•   Finally, the extent of GCC and the EU’s involvement in Iraq seems likely to be defined by the extent to which the Abdul-Mahdi government will be successful in addressing many of the issues outlined previously. It is routinely argued that a root cause of the instability in the entire Arab region is Iran’s deliberate meddling which has encouraged the development of sectarianism and extremism. In 2005, in the wake of the US-led invasion of Iraq, Saudi Arabia’s then King Abdullah declared: “Whereas in the past the U.S., Saudi Arabia and Saddam Hussein had agreed on the need to contain Iran, U.S. policy has now given Iraq to Iran as a ‘gift on a golden platter.”’9 And while the GCC states have begun to rebuild their ties with Baghdad, the overall relationship remains tentative – even under Iraq’s new leadership.

However, it would also be wrong to be overly pessimistic about the current situation inside Iraq. With the effective defeat of IS, the outlook for peace and stability is rising. Overall numbers of security incidents have been much reduced over the past decade. There are also clear signs that the Mahdi government is starting to attract support from around the world, helping to build confidence for Iraq’s long-term future. For the Gulf states, as for Europe, Iraq is therefore starting to be regarded as an opportunity, not only to roll back Iran’s influence in the region but also as a potential strategic and economic partner.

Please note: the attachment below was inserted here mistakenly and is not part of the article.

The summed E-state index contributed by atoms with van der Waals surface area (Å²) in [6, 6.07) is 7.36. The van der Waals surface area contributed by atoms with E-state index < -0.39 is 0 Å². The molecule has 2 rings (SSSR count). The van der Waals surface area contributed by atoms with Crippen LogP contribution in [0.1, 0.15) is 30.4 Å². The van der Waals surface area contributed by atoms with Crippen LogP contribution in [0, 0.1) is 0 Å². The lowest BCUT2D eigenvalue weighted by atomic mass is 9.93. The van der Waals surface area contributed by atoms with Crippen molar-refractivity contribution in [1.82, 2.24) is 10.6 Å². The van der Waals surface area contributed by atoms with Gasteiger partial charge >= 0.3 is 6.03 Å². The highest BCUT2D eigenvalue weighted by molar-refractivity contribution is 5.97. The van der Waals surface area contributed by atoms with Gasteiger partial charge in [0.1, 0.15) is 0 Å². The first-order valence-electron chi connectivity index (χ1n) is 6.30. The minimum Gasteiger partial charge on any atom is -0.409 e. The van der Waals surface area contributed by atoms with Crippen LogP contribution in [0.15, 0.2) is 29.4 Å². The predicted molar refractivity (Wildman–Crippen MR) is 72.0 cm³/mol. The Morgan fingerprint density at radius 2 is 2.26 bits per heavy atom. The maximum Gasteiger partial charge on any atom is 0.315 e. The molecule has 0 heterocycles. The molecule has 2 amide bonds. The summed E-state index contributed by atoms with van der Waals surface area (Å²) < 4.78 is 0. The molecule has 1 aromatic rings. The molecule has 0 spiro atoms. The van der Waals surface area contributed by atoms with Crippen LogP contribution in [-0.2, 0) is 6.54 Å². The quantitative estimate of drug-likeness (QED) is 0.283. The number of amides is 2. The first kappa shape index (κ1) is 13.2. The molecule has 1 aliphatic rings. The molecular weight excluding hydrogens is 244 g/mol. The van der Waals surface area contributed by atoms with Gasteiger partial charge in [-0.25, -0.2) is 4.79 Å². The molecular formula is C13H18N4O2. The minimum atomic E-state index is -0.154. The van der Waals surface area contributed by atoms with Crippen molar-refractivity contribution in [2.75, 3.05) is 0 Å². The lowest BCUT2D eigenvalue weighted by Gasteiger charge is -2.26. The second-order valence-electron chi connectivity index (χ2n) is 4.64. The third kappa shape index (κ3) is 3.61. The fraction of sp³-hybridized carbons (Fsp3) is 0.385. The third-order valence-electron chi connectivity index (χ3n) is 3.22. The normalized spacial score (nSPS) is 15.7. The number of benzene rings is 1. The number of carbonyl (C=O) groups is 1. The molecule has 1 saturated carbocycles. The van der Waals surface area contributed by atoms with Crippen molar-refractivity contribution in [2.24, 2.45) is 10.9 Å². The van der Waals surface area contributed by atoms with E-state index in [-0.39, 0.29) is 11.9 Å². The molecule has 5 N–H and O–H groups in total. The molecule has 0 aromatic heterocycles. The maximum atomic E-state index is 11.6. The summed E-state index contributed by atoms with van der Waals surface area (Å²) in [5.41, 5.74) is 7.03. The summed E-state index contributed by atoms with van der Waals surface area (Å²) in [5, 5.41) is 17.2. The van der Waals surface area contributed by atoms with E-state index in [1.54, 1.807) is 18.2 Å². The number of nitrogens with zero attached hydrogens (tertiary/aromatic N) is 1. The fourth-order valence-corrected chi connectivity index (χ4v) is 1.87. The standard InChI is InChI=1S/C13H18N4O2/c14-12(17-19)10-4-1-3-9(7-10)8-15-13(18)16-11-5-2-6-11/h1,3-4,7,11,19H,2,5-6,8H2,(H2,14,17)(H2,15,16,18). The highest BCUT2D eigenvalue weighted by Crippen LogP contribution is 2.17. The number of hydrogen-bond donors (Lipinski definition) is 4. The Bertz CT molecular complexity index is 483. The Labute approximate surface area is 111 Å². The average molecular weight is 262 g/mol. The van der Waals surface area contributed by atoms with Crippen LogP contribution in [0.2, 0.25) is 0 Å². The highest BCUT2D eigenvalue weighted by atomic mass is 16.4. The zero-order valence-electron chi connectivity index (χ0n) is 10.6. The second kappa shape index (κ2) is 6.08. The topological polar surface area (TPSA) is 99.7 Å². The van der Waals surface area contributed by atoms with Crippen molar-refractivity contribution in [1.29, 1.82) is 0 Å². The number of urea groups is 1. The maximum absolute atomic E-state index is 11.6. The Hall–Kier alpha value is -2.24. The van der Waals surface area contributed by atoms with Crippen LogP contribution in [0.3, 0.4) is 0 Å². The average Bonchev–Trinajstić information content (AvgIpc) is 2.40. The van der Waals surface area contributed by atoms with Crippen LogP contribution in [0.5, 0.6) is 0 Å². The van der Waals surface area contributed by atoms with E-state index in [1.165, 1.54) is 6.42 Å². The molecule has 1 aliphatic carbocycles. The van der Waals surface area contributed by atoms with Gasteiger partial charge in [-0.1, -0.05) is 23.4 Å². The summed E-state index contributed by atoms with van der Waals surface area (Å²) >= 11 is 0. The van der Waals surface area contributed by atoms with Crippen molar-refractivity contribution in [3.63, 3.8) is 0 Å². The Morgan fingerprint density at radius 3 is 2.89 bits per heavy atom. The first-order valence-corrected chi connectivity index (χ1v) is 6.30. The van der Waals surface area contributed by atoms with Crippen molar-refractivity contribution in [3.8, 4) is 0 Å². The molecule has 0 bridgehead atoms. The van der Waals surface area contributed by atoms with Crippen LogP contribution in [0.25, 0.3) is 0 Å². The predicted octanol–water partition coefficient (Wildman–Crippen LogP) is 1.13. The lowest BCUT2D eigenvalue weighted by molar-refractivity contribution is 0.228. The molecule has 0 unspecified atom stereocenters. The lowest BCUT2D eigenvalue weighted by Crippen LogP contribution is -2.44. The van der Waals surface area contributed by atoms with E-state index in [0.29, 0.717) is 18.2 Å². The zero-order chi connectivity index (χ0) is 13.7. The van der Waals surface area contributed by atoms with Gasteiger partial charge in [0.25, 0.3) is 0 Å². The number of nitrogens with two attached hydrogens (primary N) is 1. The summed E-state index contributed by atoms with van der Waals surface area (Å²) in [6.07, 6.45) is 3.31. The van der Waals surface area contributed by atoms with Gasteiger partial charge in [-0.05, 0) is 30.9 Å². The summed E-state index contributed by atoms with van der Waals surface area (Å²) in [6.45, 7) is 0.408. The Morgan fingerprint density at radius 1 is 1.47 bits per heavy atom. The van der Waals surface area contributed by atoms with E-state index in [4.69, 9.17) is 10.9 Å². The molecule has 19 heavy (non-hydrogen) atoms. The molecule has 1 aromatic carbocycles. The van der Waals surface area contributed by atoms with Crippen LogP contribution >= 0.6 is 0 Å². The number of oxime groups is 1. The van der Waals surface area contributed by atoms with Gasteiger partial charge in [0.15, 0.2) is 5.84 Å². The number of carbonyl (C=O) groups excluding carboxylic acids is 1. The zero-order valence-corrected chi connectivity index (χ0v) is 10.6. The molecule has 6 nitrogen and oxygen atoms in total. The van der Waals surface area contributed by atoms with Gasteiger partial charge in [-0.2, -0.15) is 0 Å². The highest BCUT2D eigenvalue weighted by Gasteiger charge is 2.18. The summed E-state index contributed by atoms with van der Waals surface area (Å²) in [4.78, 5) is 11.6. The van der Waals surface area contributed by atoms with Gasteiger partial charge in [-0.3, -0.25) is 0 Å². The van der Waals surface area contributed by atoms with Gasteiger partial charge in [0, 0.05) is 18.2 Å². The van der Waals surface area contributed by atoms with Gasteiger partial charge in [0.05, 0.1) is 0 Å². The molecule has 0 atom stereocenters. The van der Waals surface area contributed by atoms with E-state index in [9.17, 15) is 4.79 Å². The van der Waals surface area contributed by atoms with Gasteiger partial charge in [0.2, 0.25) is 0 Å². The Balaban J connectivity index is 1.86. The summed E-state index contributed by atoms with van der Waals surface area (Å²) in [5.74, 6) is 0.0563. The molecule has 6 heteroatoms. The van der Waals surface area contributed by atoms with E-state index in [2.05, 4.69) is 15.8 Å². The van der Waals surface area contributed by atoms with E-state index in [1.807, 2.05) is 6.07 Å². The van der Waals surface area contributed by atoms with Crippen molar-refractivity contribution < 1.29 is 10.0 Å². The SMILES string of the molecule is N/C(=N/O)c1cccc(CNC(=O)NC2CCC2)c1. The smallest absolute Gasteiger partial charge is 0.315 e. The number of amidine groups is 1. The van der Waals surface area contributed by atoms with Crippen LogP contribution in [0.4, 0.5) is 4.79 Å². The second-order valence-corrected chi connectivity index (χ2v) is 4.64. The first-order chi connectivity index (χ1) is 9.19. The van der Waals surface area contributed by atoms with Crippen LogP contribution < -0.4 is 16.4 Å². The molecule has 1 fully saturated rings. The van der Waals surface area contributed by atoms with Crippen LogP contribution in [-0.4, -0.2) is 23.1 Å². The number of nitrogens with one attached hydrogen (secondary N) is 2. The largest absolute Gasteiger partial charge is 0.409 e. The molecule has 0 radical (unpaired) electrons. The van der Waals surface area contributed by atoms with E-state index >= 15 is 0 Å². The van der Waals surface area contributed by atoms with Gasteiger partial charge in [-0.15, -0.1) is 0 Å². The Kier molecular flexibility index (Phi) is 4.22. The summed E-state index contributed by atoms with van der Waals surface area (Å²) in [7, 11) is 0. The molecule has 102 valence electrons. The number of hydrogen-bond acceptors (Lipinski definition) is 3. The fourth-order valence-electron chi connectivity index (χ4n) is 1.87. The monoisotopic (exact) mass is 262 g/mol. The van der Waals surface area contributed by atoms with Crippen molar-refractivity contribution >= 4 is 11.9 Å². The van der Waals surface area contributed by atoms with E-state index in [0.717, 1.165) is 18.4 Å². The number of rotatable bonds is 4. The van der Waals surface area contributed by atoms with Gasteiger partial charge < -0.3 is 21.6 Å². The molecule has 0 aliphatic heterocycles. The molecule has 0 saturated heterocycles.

Opportunities in Future Iraq

In May 2012, the US-based Brookings Institution published an interview with long-time GCC observer, F. Gregory Gause.10 Together with Robert Tollast, he examined the extent to which the then Maliki government would be able to work with Gulf leaders to resolve Iraq’s still pre- IS levels of violence and take advantage of the estimated 43 billion barrels of oil still lying beneath the Iraqi desert. The year 2012 had already witnessed the reopening of the Saudi embassy in Baghdad, a reopened pipeline to the Saudi port of Yanbu was being actively considered, and hopes were high that GCC-Iraq rapprochement could underpin stabilisation and the restoration of peace in Iraq’s troubled land. It was not to be. 

Gause pointed out that Saudi Arabia would require Maliki to show that his government was prepared to take “some very significant steps” to demonstrate independence from Tehran before Riyadh would consider closer relations with Baghdad.